## Longest Common Subsequence

### June 9, 2009

Finding the longest common subsequence of two sequences is a classic computer science problem with an equally classic solution that dates to the folklore of computing. The longest common subsequence is the longest set of elements that appear in order (not necessarily contiguous) in two sequences; for instance, the longest common subsequence of PROGRAMMING and PRAXIS is PRAI:

```P R   O G R   A   M M   I   N G | |           |         | P R           A    X    I    S```

The classic solution uses dynamic programming. A matrix is prepared with one sequence in the rows and the other sequence in the columns, giving in each cell the minimum edit distance between the two, where the edit distance is the least number of adds, deletes and changes that can convert one sequence to the other. For instance:

```    P R O G R A M M I N G   0 0 0 0 0 0 0 0 0 0 0 0 P 0 1 1 1 1 1 1 1 1 1 1 1 R 0 1 2 2 2 2 2 2 2 2 2 2 A 0 1 2 2 2 2 3 3 3 3 3 3 X 0 1 2 2 2 2 3 3 3 3 3 3 I 0 1 2 2 2 2 3 3 3 4 4 4 S 0 1 2 2 2 2 3 3 3 4 4 4```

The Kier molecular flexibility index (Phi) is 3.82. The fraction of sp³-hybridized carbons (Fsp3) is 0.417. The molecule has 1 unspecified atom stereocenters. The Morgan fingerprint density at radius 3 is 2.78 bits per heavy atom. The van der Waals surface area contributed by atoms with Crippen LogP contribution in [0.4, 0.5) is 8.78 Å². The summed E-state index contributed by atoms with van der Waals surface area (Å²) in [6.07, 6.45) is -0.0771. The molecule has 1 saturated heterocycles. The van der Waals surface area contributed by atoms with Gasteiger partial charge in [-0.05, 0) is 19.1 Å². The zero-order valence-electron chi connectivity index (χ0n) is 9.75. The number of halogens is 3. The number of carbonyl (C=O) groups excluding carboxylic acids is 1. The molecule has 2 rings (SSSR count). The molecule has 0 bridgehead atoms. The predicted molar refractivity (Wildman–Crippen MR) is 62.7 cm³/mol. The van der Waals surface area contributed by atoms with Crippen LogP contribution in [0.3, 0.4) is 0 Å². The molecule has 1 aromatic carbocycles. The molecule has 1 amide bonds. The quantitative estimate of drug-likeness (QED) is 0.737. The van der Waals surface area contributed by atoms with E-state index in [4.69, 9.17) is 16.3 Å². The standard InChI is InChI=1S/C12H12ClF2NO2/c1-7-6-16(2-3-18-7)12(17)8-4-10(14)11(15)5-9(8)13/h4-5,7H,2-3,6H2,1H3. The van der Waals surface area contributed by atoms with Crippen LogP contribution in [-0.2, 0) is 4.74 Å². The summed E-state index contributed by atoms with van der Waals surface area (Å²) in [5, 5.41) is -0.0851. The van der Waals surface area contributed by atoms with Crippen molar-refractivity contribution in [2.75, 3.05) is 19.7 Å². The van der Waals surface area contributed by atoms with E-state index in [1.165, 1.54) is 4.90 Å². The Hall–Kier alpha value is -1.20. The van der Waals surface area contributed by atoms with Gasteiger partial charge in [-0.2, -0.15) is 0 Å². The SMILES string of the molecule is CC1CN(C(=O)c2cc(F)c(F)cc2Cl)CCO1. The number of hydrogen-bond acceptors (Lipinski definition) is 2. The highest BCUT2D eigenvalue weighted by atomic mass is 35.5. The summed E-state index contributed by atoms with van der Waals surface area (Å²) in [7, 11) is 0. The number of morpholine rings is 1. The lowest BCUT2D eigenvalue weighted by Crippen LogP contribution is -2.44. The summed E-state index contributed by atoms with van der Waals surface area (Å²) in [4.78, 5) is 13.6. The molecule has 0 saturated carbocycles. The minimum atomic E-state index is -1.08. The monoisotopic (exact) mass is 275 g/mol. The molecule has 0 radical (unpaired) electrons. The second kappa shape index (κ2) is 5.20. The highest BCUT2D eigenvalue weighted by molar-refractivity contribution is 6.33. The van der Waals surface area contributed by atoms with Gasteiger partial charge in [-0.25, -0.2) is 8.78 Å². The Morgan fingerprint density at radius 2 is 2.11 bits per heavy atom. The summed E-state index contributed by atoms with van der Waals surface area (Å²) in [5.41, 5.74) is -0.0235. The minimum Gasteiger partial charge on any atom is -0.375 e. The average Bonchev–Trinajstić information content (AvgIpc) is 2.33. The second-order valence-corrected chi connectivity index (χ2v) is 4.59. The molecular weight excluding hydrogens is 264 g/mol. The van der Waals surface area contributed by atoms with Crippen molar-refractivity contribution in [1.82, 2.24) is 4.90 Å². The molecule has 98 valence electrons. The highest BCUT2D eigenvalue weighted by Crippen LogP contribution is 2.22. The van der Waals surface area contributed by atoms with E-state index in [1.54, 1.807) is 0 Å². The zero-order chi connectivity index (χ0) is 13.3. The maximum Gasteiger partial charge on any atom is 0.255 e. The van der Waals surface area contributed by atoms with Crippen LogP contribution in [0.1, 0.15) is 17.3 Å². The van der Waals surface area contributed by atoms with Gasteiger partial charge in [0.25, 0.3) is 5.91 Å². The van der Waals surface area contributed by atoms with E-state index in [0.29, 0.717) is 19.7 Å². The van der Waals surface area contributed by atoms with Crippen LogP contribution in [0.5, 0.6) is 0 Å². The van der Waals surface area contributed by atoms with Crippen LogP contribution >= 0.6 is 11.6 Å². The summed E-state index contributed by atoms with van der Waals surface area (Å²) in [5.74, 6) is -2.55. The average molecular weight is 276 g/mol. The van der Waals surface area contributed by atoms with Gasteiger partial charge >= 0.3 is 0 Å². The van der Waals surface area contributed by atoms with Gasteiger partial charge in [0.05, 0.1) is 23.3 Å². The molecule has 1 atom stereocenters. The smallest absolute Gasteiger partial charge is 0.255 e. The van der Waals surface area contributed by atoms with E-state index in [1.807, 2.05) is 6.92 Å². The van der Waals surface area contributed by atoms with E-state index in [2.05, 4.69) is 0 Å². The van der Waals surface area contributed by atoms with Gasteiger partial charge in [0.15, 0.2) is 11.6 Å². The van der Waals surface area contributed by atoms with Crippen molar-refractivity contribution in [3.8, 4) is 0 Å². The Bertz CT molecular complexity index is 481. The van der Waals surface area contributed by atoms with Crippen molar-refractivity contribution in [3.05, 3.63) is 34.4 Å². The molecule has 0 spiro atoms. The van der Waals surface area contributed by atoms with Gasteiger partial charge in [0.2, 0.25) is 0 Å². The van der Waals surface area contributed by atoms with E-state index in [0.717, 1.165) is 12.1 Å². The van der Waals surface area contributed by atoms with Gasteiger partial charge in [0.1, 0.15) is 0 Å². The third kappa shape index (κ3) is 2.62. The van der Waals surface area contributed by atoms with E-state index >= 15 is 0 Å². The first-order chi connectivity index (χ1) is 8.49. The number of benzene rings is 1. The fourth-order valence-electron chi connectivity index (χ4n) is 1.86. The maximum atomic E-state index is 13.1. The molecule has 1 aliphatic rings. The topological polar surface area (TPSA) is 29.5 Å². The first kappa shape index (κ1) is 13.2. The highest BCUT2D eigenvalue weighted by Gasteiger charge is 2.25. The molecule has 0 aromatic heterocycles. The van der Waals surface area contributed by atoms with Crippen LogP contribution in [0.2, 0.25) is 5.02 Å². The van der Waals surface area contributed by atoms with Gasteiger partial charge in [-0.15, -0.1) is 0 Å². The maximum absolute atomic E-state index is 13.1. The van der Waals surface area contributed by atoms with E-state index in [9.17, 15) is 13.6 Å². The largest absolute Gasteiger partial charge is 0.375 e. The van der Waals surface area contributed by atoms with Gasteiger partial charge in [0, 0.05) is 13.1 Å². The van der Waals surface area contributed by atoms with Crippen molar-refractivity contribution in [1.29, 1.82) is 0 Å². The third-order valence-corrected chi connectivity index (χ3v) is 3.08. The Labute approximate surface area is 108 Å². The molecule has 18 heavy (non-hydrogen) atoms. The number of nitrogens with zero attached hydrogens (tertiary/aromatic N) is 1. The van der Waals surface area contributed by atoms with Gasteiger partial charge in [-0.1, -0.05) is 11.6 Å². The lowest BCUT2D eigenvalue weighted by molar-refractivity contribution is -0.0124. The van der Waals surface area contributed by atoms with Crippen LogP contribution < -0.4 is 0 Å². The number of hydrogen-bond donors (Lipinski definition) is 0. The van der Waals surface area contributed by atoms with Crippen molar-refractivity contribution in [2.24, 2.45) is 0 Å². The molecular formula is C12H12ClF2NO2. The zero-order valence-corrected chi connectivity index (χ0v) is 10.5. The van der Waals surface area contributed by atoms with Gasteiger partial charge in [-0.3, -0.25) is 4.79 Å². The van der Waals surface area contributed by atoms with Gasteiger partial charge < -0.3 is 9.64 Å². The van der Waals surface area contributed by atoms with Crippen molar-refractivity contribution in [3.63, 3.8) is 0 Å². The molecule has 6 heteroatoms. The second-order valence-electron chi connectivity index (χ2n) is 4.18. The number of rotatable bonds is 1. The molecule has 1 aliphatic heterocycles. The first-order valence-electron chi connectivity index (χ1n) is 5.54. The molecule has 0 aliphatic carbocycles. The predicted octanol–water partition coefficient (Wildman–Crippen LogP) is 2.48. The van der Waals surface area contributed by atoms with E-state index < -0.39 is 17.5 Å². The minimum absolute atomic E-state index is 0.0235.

If we represent the rows as Xi and the columns as Yj, the matrix can be filled top-to-bottom, left-to-right using the formula:

```           { 0,                           if i=0 or j=0            { LCS(i,j) = { LCS(i-1,j-1) + 1,            if X(i) = Y(j)            {            { max(LCS(i-1,j), LCS(i,j-1)), otherwise```

Intuitively, the two sequences are scanned in parallel. If the current two cells are identical, the length of the longest common subsequence increases by one; otherwise, there are two possibilities to consider recursively, after deleting the current cell from either one input sequence or the other, and the length of the longest common subsequence is simply the greater of the two possibilities.

Once the matrix of longest common subsequence lengths has been calculated, the longest common subsequence itself can be recovered by noting each point where the length “bumps” to the next lower value along the diagonal, starting at the lower right-hand corner: from 4 to 3 when both sequences are at I, from 3 to 2 when both sequences are at A, from 2 to 1 when both sequences are at R, and from 1 to 0 when both sequences are at P.

Note that the longest common sequence is not necessarily unique. For instance, given the two sequences ABC and BAC, there are two longest common subsequences, AC and BC. Either answer is correct.

Your task is to write a function that takes two sequences and returns their longest common subsequence. When you are finished, you are welcome to read or run a suggested solution, or to post your solution or discuss the exercise in the comments below.

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